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United States Department of Agriculture

Agricultural Research Service

Research Project: SEMIARID RANGELAND ECOSYSTEMS: THE CONSERVATION-PRODUCTION INTERFACE Title: Is livestock production for the birds?: Linking grazing management and grassland brds in North America shortgrass steppe and mixed-grass prairie

Authors
item Henderson, Allison -
item Augustine, David
item Derner, Justin
item Davis, Stephen -

Submitted to: Society for Range Management Meeting Abstracts
Publication Type: Abstract Only
Publication Acceptance Date: September 2, 2010
Publication Date: N/A

Technical Abstract: Many grassland bird populations in the western Great Plains have declined substantially over the past half century. Today, the majority of the remaining grassland bird habitat supports livestock production. Since grassland bird abundance is linked to vegetation structure, and livestock grazing shapes vegetation structure, an understanding of the ecological and socioeconomic links between grazing management and grassland bird habitat is needed. We first present findings from the shortgrass steppe of Colorado, USA, highlighting tradeoffs between the influence of different rangeland management strategies (via cattle grazing, fire-grazing interactions, and prairie dogs) on grassland bird habitat versus cattle weight gains. These studies emphasize the importance of heterogeneity in vegetation structure and management practices to sustain the full suite of native shortgrass steppe birds. Second, we present findings from the mixed-grass prairie of Saskatchewan, Canada, to demonstrate how variation in rangeland management underlies variation in habitat for grassland songbirds. We discuss how management for grassland bird conservation presents management opportunities and tradeoffs for livestock production. Management for the recovery of grassland birds requires efforts to understand factors driving local decisions by individual producers and managers, as well as recognition of the importance of landscape-scale variability in grazing management strategies and vegetation structure.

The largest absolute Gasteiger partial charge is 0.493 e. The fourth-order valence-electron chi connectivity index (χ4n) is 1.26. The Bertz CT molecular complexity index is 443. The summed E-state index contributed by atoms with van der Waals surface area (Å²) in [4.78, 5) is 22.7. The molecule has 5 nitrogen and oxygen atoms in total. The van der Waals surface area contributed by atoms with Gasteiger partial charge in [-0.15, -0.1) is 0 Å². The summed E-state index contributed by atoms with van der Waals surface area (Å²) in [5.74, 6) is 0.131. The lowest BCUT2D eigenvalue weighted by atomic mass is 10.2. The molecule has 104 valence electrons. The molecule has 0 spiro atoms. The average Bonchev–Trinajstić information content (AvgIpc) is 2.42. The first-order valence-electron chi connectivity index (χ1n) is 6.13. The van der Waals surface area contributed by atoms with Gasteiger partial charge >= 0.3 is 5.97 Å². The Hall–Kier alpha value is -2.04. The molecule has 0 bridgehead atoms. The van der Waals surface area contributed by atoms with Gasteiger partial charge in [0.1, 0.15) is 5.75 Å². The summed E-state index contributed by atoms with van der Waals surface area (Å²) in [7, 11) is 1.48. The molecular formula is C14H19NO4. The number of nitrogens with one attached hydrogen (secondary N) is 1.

Last Modified: 12/25/2014
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